There has been much written about what it means to be an advocate, as well as about the skills that are needed for effective advocacy. Most of these skills focus on activities, such as being informed, well-organized, and communication skills, however, as I have reflected on this, I feel that something more basic is missing. I know of people who have all the above skills, and yet, they still do not advocate, and what they are missing is the passion that comes from having to tell a story. I touched briefly on this in my last blog, but all advocates see a problem and feel that they must tell their story in order to make change. This passion and a sense that something must change underlies their work, and creates their motivation to advocate.
The work of advocates in any field is to promote change in order to address a problem that they see or to promote an activity or policy that will benefit those who are impacted by their issue. In Early Learning, this problem, activity, or policy can be anything from asking manufacturers to make a soap that doesn't say "Keep Out of Reach of Children" to parents understanding why play is important to rules and regulations governing Early Childhood Education to Child Care Assistance Program reimbursement rates. All of these things promote a better, more efficient system for caring for and educating young children.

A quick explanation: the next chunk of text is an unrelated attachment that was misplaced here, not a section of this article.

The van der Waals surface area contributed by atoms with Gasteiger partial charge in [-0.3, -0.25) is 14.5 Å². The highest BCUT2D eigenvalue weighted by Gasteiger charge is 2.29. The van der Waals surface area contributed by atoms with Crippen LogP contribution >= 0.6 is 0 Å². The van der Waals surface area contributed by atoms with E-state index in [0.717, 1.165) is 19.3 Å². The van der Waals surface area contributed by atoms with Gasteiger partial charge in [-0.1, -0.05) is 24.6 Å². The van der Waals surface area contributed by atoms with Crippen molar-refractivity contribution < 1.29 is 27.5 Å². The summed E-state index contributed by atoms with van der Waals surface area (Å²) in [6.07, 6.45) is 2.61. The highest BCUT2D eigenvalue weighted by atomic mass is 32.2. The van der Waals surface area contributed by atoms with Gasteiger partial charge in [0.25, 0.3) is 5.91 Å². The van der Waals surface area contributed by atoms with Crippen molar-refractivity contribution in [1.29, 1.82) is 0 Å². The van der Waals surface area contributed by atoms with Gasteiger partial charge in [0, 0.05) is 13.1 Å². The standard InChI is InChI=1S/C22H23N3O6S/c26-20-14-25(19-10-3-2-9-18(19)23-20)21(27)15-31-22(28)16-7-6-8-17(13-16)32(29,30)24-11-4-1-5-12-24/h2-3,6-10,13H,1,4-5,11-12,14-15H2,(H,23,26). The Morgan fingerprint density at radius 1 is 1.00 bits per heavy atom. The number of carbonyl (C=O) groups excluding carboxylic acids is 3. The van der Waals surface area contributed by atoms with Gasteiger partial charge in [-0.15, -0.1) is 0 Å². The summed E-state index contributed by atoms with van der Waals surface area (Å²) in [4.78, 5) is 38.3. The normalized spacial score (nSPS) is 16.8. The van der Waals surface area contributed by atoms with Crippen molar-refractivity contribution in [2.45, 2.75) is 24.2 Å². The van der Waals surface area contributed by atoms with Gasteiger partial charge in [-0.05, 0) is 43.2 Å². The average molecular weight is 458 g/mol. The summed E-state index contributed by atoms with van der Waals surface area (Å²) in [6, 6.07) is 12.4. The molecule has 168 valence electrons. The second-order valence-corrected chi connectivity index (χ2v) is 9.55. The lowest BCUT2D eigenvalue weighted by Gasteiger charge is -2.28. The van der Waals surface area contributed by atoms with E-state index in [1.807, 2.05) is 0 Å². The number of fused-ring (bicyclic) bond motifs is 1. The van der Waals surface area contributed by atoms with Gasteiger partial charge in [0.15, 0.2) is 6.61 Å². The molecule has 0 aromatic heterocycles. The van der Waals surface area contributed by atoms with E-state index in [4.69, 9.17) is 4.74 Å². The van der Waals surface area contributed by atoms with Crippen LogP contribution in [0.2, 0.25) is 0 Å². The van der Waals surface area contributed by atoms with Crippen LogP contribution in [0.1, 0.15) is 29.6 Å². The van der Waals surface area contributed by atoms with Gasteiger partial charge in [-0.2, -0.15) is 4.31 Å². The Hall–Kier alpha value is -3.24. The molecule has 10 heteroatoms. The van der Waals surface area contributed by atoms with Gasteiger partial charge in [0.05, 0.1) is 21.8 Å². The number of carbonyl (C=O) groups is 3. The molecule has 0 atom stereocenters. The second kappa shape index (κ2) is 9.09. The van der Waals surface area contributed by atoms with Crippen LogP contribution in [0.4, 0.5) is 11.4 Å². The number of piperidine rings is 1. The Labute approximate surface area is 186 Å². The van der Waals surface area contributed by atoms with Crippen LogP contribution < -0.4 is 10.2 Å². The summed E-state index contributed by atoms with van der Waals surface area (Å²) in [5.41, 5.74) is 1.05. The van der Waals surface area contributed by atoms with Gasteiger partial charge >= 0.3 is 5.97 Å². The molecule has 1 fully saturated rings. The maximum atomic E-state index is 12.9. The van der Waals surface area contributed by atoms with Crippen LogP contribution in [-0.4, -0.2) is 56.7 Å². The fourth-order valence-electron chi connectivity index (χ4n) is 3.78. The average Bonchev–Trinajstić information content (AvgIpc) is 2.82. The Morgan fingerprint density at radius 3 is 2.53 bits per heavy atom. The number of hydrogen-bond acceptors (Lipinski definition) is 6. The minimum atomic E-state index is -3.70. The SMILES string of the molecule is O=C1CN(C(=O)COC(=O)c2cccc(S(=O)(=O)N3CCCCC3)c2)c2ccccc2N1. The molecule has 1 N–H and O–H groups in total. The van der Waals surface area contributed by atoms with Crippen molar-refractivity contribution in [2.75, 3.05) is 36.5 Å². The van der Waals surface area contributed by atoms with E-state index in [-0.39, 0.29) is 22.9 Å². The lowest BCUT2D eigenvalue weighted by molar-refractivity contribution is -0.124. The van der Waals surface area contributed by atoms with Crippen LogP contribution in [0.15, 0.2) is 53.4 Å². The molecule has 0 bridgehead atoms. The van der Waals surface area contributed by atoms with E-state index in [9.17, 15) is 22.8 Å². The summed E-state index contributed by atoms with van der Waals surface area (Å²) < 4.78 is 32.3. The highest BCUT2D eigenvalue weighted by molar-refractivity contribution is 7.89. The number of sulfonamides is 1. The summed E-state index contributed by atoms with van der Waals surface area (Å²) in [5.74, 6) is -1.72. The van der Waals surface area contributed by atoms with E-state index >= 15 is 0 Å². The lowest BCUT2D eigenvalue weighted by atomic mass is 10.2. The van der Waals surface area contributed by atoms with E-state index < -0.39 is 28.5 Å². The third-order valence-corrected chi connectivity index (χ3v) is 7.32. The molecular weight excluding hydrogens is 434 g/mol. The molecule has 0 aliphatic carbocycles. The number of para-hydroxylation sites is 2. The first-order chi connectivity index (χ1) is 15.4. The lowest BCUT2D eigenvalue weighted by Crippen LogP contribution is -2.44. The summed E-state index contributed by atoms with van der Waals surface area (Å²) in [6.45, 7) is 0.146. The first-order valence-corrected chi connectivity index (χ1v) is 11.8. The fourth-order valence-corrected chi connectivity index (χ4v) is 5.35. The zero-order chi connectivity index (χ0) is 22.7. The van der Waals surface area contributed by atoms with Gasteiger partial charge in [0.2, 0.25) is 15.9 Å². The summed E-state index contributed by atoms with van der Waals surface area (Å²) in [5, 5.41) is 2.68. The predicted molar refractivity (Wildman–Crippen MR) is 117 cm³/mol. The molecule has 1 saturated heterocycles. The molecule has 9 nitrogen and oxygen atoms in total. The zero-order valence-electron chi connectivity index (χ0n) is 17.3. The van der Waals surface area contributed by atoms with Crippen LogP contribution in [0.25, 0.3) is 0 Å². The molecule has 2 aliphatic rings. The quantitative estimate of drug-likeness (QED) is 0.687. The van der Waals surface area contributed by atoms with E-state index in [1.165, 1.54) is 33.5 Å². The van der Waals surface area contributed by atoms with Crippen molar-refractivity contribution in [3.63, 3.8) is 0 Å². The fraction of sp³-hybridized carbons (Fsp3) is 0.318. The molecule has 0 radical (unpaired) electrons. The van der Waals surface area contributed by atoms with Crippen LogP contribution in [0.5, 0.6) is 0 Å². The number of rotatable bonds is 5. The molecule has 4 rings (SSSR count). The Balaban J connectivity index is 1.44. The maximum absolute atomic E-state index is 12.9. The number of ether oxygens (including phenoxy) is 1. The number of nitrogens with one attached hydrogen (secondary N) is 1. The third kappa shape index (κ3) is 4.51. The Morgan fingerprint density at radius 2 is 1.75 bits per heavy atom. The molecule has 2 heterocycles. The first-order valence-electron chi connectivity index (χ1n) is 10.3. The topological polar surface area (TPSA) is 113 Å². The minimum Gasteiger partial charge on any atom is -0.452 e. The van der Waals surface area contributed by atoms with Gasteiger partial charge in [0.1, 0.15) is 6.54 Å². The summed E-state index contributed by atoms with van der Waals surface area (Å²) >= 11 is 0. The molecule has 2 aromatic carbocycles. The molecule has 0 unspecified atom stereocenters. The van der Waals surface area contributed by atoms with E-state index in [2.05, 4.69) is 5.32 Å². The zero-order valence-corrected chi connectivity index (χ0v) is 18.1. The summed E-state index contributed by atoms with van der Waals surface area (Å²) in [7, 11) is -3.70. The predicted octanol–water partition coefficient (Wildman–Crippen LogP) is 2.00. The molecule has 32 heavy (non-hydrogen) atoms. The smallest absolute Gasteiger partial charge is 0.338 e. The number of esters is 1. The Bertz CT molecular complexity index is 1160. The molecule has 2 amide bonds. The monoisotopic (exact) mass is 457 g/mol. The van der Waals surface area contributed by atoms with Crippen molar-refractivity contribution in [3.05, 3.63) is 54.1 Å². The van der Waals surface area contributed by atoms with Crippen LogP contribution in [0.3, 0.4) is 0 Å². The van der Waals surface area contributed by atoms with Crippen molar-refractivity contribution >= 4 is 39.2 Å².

The trick then to being an advocate is finding your passion- big or small. What is the thing that you want to change about Early Childhood Education , and how would this thing make Early Childhood Education better for children and families? What story do you want to tell? We all have one and we all love hearing stories. The news eats them up- so start telling yours. You will find that you will have a ready audience, and you will have become an advocate!